Rev. Andrew O’Connor calls for humility, spiritual wealth during Baccalaureate sermon
It’s easy for members of the Class of 2011 to focus on making money as they start preparing for life after graduation, particularly if they have student loans to pay. But as the Rev. Andrew O’Connor reminded them as part of Elon’s Baccalaureate sermon on May 20, there is a greater wealth for them to seek, one that comes from a life of humility and service and that is better understood by looking at one of the sweetest creatures of all: bees.
“Like bees that are not diminished in sharing the sweetness they have won from light, this type of wealth is a kind of knowledge lodged in doing and making, a currency of insight that turns into a way of life,” O’Connor told faculty, students, family and friends who gathered at Alumni Gym for the ceremony. “You will need this wealth more than you will traditional money, believe it or not.”
This currency of bees, as O’Connor called it, is interior and particular to a person, but not private property because it’s meant to be shared by all.
“I feel the currency of bees should encourage you as graduates to think how your particular inspirations can be sacramental, that is to say transformative,” he said.
He pointed them to endeavors like Goods of Conscience, a sustainable clothing line he founded in New York City that provides a living wage to Mayan Indian weavers in Guatemala and underemployed sewers in the Bronx. By creating a system of small workshops in needy parishes in the United States and pairing them with similar parishes in the third world, he said, the parish system effectively becomes part of the globalized world.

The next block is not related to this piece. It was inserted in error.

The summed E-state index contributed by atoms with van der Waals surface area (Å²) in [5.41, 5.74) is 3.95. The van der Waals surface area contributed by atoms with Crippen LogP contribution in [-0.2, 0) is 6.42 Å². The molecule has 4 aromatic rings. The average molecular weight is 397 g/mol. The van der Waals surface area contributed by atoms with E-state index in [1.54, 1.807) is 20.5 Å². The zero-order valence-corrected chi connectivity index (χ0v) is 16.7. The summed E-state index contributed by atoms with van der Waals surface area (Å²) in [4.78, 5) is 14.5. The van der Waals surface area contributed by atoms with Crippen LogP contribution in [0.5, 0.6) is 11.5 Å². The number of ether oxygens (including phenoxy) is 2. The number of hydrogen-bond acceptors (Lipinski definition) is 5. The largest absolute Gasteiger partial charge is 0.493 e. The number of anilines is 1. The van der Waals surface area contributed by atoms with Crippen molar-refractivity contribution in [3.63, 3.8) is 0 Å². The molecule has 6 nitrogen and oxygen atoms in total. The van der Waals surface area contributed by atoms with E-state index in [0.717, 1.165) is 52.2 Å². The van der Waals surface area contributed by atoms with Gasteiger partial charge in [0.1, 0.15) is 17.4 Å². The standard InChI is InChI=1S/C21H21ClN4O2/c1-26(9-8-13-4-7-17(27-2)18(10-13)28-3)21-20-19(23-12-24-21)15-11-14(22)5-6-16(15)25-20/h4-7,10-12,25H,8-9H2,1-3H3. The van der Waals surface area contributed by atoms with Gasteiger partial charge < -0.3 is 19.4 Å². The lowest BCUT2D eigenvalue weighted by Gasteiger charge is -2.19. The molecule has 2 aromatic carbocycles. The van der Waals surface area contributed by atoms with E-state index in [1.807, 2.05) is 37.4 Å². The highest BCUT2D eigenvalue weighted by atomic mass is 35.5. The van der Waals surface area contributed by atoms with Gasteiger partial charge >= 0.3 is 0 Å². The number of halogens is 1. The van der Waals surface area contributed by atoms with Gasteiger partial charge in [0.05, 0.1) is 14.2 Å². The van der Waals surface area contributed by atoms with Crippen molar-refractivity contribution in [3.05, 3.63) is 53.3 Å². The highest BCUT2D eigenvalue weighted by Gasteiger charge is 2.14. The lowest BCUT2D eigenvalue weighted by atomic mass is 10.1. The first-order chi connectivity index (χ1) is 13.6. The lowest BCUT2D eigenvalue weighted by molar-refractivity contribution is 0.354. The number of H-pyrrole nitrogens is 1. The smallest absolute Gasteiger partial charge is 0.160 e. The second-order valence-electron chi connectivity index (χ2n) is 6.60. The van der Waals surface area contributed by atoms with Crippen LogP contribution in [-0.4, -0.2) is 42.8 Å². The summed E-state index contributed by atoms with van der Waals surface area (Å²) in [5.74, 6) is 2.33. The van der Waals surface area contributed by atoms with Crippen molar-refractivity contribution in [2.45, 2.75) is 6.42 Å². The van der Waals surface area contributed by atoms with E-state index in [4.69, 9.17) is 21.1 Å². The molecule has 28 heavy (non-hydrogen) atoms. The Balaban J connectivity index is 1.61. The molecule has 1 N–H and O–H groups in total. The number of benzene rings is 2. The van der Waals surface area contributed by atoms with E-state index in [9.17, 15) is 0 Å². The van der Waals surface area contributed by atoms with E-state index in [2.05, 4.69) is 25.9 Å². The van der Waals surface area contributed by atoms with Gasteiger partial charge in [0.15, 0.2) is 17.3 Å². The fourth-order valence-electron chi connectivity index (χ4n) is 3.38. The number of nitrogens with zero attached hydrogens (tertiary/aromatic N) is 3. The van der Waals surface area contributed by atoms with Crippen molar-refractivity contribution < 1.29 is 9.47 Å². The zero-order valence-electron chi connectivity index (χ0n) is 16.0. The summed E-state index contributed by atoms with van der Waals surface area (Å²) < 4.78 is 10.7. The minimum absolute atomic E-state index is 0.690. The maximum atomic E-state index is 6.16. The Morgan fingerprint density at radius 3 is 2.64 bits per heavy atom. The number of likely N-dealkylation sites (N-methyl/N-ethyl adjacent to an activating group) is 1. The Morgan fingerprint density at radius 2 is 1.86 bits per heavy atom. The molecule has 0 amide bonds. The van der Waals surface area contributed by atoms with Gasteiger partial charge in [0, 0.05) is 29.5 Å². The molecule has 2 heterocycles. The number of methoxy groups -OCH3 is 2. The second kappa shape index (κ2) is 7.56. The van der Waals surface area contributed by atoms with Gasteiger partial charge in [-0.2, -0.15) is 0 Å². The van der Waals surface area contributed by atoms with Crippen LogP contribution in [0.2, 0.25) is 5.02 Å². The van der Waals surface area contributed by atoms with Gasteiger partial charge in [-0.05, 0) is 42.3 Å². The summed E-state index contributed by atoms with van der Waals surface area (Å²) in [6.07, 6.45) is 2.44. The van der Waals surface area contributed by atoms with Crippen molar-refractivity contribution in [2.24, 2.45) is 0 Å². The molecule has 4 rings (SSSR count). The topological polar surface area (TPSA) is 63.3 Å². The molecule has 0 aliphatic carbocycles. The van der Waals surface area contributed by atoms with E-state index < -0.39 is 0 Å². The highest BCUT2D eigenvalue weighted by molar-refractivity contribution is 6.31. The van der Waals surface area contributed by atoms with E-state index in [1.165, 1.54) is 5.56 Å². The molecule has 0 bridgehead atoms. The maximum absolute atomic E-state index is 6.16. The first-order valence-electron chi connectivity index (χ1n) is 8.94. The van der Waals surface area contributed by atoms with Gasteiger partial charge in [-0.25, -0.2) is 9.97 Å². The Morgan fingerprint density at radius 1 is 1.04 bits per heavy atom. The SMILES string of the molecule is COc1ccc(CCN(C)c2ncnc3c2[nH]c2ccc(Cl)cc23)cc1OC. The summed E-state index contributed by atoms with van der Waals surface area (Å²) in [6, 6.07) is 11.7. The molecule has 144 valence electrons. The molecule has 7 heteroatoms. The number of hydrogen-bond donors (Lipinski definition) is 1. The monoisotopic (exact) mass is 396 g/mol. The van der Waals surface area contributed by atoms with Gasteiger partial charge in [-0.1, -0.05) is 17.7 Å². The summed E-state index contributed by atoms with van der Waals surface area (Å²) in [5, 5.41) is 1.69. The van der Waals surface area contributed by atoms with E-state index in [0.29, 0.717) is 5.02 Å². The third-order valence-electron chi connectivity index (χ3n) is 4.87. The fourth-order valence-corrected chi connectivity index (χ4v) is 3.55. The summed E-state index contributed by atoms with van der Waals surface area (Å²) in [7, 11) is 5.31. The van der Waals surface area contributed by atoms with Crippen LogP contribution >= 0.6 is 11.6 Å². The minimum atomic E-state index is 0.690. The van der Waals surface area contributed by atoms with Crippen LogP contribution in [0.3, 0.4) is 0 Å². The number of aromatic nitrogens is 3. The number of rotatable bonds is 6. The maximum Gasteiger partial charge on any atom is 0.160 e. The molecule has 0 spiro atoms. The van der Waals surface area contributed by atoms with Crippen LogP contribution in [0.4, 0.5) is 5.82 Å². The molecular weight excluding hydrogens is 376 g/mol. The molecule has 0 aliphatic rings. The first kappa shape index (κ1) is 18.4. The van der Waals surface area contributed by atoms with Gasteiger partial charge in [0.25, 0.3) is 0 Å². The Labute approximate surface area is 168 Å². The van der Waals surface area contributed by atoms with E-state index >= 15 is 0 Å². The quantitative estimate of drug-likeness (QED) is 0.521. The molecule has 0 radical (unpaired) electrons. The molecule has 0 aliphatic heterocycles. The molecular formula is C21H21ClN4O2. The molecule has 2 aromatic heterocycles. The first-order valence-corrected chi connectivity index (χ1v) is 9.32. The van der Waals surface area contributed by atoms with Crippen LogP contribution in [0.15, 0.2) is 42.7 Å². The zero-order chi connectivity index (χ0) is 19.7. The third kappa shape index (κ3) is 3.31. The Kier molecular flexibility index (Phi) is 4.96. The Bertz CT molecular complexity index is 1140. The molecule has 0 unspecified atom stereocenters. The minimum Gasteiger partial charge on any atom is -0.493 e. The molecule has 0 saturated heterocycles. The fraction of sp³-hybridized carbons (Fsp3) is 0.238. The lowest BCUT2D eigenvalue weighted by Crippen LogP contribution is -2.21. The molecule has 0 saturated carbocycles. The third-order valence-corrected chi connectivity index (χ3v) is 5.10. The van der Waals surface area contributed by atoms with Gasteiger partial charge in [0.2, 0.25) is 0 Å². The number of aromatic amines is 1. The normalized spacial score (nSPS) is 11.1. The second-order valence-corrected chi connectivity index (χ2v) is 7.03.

“One of the prophetic duties of a liberal education is sifting through the rubble of the old order to find a directive to commence a new order,” O’Connor said. “At some point you will find yourself at the juncture where you will be forced to decide to act upon your genius or your being. The choice toward being requires immolation. It is the better choice.”
He concluded his sermon with a final plea: “I appeal to you to stay humble enough to work with your hands, to show courtesy to the poor and the disfigured and to offer hospitality to the stranger.”
During the ceremony, students also heard from Phoenix football senior linebacker Khirey Walker, who talked about the accomplishments the Class of 2011 has achieved in the classroom and the playing field during the past four years, and the memories and bonds that will forever unite them.
“We have been able to mature and become the men and women that we are today because of the times shared here,” Walker said. “We have all been blessed to be at such an amazing place for four great years, to receive a high quality education, be taught by the absolute best professors, make relationships that will last a lifetime, and most of all, be able to call Elon home.”